What happens to waste once it has been thrown away?

Date published: 08 August 2018

Most of us probably don’t give that much thought to what happens to our waste once it has been thrown away, but Rochdale Online can reveal exactly what happens next.

Locally, the kerbside recycling rate stands at 53.7% after improving by 16.7% since three-weekly bin collections were adopted three years ago. This means almost 34,000 tonnes of waste was recycled locally in 2017/18.

What happens to rubbish that isn’t recycled?

General waste and rubbish that can’t be reused or recycled is turned into green energy. The things that we can’t recycle such as plastic pots, tubs, trays and plastic bags are sent to an energy recovery facility for thermal recovery.

The heat that this process produces is captured within the facility and is used to create steam, which drives turbines to produce electricity.

What about contaminated waste?

If recycling is contaminated, when the load is tipped off at the transfer loading station, the operatives first pick out any visible contaminants (e.g. bin bags of general waste) and try to clean up the waste.

If the load contains above a certain percentage of contaminants, the whole load could be rejected by the waste disposal facility. For example, if dirty nappies are present in a paper and card recycling load, the whole wagon load would be rejected.

Each load is visually inspected, and it depends on what the contaminant is and how much of it is evident as to the steps taken. It’s really important that residents try to put the right thing in the right bin so as much waste as possible can be recovered and recycled.

It will then be processed, depending on what type of waste it is.

What happens to my food and garden waste?

Food and garden waste is taken to one of the in-vessel composters (IVC) in Greater Manchester: we have one on Chichester Street, which helps keep rubbish out of landfill by producing compost.

Green waste is blended with food waste before it is shredded, allowing decomposition to begin. It is then composted like you would at home, only on a larger scale in silos. It then breaks down, becoming sterilised due to the high temperatures reached in the process.

It is then matured for a further six to eight months to produce a high-quality compost: the Wonderwall at Rochdale AFC was planted using this very compost.

What happens with the mixed recycling?

Plastic bottles, glass bottles and jars, foil, food tins, drinks cans and aerosols are separated using the latest technology at a Material Recovery Facility. 

All items processed are recovered or recycled, with less than 5% of material being sent for energy recovery.

Steel are separated by magnet before an ‘eddy current’ removes foil and aluminium cans. They are then squashed and bundled for recycling.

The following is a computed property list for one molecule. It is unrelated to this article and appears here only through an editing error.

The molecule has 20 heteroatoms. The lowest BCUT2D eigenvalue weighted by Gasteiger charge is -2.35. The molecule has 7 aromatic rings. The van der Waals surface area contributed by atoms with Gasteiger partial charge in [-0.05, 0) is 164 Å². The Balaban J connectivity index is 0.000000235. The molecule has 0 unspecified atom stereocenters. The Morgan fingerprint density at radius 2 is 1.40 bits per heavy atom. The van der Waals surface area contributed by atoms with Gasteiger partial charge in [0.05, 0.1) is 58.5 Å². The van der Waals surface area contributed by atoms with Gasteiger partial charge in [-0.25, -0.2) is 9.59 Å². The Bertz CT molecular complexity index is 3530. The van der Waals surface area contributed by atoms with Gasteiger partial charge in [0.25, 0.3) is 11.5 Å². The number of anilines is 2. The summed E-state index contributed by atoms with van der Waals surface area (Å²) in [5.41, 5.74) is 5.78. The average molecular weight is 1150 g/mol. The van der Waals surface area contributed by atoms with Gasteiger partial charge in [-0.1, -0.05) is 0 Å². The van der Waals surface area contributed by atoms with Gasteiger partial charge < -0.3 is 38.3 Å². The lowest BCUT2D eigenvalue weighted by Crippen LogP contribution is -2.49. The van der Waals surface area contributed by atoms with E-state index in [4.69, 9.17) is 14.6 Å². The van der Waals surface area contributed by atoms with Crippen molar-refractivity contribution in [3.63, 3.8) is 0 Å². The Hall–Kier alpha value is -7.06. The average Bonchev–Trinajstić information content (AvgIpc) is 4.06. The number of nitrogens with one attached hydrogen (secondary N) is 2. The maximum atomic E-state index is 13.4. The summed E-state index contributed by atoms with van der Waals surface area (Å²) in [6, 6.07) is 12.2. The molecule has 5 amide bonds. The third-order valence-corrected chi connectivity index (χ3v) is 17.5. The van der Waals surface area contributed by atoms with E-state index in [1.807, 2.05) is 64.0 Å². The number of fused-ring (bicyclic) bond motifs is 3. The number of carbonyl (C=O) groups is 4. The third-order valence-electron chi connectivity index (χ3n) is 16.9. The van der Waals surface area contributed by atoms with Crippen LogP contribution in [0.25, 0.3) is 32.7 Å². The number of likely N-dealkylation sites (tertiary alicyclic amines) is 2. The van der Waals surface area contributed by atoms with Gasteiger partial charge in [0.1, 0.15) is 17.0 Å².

Glass is broken into smaller pieces after any contaminants are removed before being sorted by size.

Plastic however, is slightly more complicated, due to the two main types recycled locally: type 1 PET (Polyethylene terephthalate – used in fizzy drinks bottles and salad trays) and type 2 HDPE (High density polyethylene – used in milk bottles, cleaning and shampoo bottles).

Machinery splits the plastics by type, before being perforated, flattened and baled for recycling.

So what can I recycle at home?

Blue and Green Bin Mixed Recycling

  • Cleaning product bottles
  • Trigger spray bottles
  • Shampoo and shower gel bottles
  • Drinks bottles
  • Milk bottle
  • Glass bottles and jars
  • Aerosols
  • Foil and foil trays
  • Fod tins and drink cans

Blue Bin Paper and Card

  • Cardboard boxes
  • Card packaging
  • Paper and shredded paper
  • Magazines and catalogues
  • Newspapers
  • Books
  • Envelopes and mail
  • Junk mail
  • Greetings cards and wrapping paper

As of July 2018, Tetra Pak cartons are no longer accepted for recycling and must be disposed of through your general waste bin.


UPDATE: From December 2018, Tetra Pak cartons can be recycled again through the blue paper bin:


What can I recycle at the tip?

Currently, there are two household waste recycling centres in Rochdale, at Chichester Street and Spring Vale in Middleton, which both accept nearly 30 types of waste, including: batteries, fluorescent tubes, fridges and freezers, large and small electricals, print cartridges, TVs and monitors, hardcore and rubble, timber and wood, car batteries, engine oil, tyres, scrap metal, aerosols, foil and foil trays, food tins and drink cans, glass bottles and jars, plastic bottles, cardboard boxes, paper and shredded paper, garden waste, media (books, CDs and DVDs), cooking oil, clothes and textiles, paint and paint cans, furniture, gas bottles, household chemicals, general waste.

Is any of my waste recycled after I have thrown it away at the tip?

Yes – Spring Vale has a recycle rate of 43.08%, whilst Chichester Street recycles slightly less at 36.78%.

In 2017/18, Spring Vale recycled just over 12,400 tonnes of waste, whilst Chichester Street recycled just over 20,100 tonnes.

Is there anything else I can do to recycle other types of plastic?

Yes – with so much conflicting advice, here is our handy guide to recycling those hard-to-recycle plastics from coffee pods and carrier bags to makeup and pens, and everything in between:


Is all waste that isn’t recycled turned into electricity?

No. There is still a landfill rate of 11% across the whole of Greater Manchester due to disposal regulations to ensure safe disposal for certain materials. For example, asbestos cannot be used to produce green energy, so it can only be landfilled.


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